SNA Testifies Before Senate on VA Pension Eligibility

By Lois Zerrer

On behalf of SNA, my colleague Morris Klein and I submitted written testimony to the Senate Committee on Veterans’ Affairs about VA pension eligibility. We sought to clarify guidelines that had been proposed under S.3270 and to make them consistent with other means-tested federal programs. Our testimony focused on:

  • determination of a fixed standard for maximum assets;
  • exemption of special needs trusts (SNTs) from consideration as countable assets;
  • exemption of transfers to children who are blind or have other disabilities.

S.3270 was introduced in response to a GAO report criticizing procedures used by the U.S. Dept. of Veterans Affairs to determine the financial need of pension applicants. In particular, the GAO indicated that in order to meet eligibility requirements, individuals were “dumping” assets at less-than-market value shortly before submitting their requests. S.3270 proposes a 36-month “look back” period, with related penalties, in order to discourage that practice.


Unpredictable Determinations

Today, VA administrators have enormous discretion in deciding an applicant’s eligibility. Evaluations are based on assets, current expenses and life expectancy—a moving target that creates inequities and uncertainty. We pointed out that “a veteran can only ‘guess’ whether the resources he or she has are low enough to be eligible for benefits. Moreover, a veteran in one region may qualify for benefits, while a veteran in another region would not be eligible.”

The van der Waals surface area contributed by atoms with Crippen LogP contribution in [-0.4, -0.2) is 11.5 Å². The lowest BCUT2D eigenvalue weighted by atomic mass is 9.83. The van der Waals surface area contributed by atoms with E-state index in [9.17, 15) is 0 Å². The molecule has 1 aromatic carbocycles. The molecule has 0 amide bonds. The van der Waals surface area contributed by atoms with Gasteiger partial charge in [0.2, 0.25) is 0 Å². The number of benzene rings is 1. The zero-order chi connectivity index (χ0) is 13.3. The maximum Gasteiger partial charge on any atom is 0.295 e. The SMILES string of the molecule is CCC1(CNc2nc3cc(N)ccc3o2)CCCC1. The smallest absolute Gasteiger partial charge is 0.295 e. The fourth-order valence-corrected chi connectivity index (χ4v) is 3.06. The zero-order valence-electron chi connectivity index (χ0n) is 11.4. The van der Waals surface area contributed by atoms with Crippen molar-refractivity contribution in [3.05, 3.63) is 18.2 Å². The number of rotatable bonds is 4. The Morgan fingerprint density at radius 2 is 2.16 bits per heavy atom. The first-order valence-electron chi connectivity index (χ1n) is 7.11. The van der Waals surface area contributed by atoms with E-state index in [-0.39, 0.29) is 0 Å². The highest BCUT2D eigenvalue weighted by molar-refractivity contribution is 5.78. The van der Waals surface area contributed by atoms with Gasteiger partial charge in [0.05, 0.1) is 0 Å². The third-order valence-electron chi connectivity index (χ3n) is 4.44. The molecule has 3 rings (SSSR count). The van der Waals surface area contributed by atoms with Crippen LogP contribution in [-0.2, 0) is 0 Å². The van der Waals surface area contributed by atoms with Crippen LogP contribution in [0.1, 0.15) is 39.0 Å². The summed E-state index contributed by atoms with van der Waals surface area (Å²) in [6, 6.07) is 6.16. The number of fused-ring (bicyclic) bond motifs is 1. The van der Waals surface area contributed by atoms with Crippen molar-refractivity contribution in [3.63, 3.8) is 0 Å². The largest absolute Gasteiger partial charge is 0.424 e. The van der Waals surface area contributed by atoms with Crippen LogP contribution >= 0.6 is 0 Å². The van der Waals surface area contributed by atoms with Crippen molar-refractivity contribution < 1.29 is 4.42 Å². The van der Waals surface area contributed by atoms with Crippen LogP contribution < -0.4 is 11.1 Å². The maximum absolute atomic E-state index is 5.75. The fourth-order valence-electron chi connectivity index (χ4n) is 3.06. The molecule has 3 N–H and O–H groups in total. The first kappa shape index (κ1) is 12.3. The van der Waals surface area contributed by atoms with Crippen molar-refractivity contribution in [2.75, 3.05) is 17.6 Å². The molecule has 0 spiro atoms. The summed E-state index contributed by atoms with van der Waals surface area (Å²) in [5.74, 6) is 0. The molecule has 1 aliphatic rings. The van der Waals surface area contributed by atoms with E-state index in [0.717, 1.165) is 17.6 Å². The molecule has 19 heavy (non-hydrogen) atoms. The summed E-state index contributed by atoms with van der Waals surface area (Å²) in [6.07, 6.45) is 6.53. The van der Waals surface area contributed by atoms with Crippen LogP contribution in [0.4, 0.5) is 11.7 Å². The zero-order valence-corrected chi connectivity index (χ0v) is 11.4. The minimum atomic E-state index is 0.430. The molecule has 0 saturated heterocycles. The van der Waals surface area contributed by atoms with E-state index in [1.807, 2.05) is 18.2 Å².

Consistency with Other Federal Programs

We also requested that funds held in SNTs be excluded from eligibility calculations and that there be an exemption for transfers to children who are blind or have other disabilities. Means-tested programs such as Medicaid and SSI have long carved out such exceptions. We explained that SNTs differ from private retirement income or other annuities and trusts because they pay for care of individuals with disabilities that would not be covered by public benefits.


Finally, we asked that the law not be retroactive. The bill’s current language stipulates that the changes go into effect one year after the bill is signed into law. But because a three-year look back period is proposed, “a beneficiary may lose benefits resulting from transfers made two years before the effective date of the law.”

SNA agrees with the spirit and intent of S.3270 but believes that it can be strengthened by clarifying eligibility guidelines and by aligning them with those of other federal programs.